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J Neurovirol. 2008 Nov;14(6):503-13. doi: 10.1080/13550280802337217.

Characterization of retinoic acid-inducible gene-I expression in primary murine glia following exposure to vesicular stomatitis virus.

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Department of Biology, University of North Carolina at Charlotte, Charlotte, North Carolina 28223, USA.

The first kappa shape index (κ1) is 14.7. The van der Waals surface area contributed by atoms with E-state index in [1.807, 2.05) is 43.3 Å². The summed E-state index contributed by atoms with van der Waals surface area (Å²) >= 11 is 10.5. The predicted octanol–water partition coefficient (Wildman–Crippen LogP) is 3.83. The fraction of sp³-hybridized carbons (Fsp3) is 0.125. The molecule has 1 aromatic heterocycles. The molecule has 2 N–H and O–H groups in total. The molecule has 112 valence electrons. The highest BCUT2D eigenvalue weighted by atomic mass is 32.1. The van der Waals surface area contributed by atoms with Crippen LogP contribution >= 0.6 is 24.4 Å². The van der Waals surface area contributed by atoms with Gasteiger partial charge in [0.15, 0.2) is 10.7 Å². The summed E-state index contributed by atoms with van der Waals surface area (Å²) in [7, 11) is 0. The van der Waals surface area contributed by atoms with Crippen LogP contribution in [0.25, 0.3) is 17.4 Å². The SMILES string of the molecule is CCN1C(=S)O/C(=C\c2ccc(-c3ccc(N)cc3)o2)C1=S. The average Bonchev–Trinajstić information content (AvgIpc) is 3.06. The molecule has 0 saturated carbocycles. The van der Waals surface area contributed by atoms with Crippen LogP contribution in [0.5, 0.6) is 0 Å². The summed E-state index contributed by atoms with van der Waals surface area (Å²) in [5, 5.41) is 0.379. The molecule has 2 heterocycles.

Vesicular stomatitis virus (VSV) is a negative-sense single-stranded RNA virus that closely resembles its deadly cousin, rabies virus. In mice, VSV elicits a rapid and severe T cell-independent encephalitis, indicating that resident glial cells play an important role in the initiation of central nervous system (CNS) inflammation. Recently, retinoic acid-inducible gene I (RIG-I)-like helicases have been shown to function as intracellular pattern recognition receptors for replicative viral RNA motifs. In the present study, we demonstrate that the expression of two members of this RIG-I-like receptor family (RLR), RIG-I and melanoma differentiation-associated antigen 5 (MDA5), are elevated in mouse brain tissue following intranasal administration of VSV. Using isolated cultures of primary murine glial cells, we demonstrate that microglia and astrocytes constitutively express both RIG-I and MDA5 transcripts and protein. Importantly, we show that such expression is elevated following challenge with VSV or another negative-sense RNA virus, Sendai virus. The authors provide evidence that such induction is indirect and secondary to the production of soluble mediators by infected cells. Circumstantial evidence for the functional nature of RLR expression in glial cells comes from the observation that microglia express the RLR downstream effector molecule, interferon promoter stimulator-1, and demonstrate diminished levels of the negative RLR regulator, laboratory of genetics and physiology 2, following viral challenge. These findings raise the exciting possibility that RLR molecules play important roles in the detection of viral CNS pathogens and the initiation of protective immune responses or, alternatively, the progression of damaging inflammation within the brain.

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